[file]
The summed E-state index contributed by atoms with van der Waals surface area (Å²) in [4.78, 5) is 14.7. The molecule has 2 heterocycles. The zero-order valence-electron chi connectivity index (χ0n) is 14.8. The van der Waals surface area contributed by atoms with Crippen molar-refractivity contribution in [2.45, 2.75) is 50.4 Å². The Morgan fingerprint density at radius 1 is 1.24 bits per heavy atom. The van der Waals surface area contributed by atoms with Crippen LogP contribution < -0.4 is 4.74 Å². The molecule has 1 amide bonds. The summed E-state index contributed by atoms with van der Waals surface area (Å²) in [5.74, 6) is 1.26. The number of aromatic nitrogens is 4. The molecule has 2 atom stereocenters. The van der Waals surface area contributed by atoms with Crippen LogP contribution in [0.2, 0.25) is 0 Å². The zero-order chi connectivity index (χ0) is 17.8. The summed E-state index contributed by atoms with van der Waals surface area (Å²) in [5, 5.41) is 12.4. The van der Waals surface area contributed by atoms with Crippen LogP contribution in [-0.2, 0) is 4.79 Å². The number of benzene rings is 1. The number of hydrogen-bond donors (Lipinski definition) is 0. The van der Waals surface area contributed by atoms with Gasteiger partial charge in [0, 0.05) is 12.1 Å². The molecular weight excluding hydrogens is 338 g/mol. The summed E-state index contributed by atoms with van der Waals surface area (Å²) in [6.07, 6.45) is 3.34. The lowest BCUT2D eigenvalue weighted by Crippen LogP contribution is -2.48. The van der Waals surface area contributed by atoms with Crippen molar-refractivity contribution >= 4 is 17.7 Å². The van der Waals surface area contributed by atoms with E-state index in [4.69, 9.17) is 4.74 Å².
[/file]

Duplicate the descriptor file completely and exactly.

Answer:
The summed E-state index contributed by atoms with van der Waals surface area (Å²) in [4.78, 5) is 14.7. The molecule has 2 heterocycles. The zero-order valence-electron chi connectivity index (χ0n) is 14.8. The van der Waals surface area contributed by atoms with Crippen molar-refractivity contribution in [2.45, 2.75) is 50.4 Å². The Morgan fingerprint density at radius 1 is 1.24 bits per heavy atom. The van der Waals surface area contributed by atoms with Crippen LogP contribution < -0.4 is 4.74 Å². The molecule has 1 amide bonds. The summed E-state index contributed by atoms with van der Waals surface area (Å²) in [5.74, 6) is 1.26. The number of aromatic nitrogens is 4. The molecule has 2 atom stereocenters. The van der Waals surface area contributed by atoms with Crippen LogP contribution in [0.2, 0.25) is 0 Å². The zero-order chi connectivity index (χ0) is 17.8. The summed E-state index contributed by atoms with van der Waals surface area (Å²) in [5, 5.41) is 12.4. The van der Waals surface area contributed by atoms with Crippen LogP contribution in [-0.2, 0) is 4.79 Å². The number of benzene rings is 1. The number of hydrogen-bond donors (Lipinski definition) is 0. The van der Waals surface area contributed by atoms with Gasteiger partial charge in [0, 0.05) is 12.1 Å². The molecular weight excluding hydrogens is 338 g/mol. The summed E-state index contributed by atoms with van der Waals surface area (Å²) in [6.07, 6.45) is 3.34. The lowest BCUT2D eigenvalue weighted by Crippen LogP contribution is -2.48. The van der Waals surface area contributed by atoms with Crippen molar-refractivity contribution >= 4 is 17.7 Å². The van der Waals surface area contributed by atoms with E-state index in [4.69, 9.17) is 4.74 Å².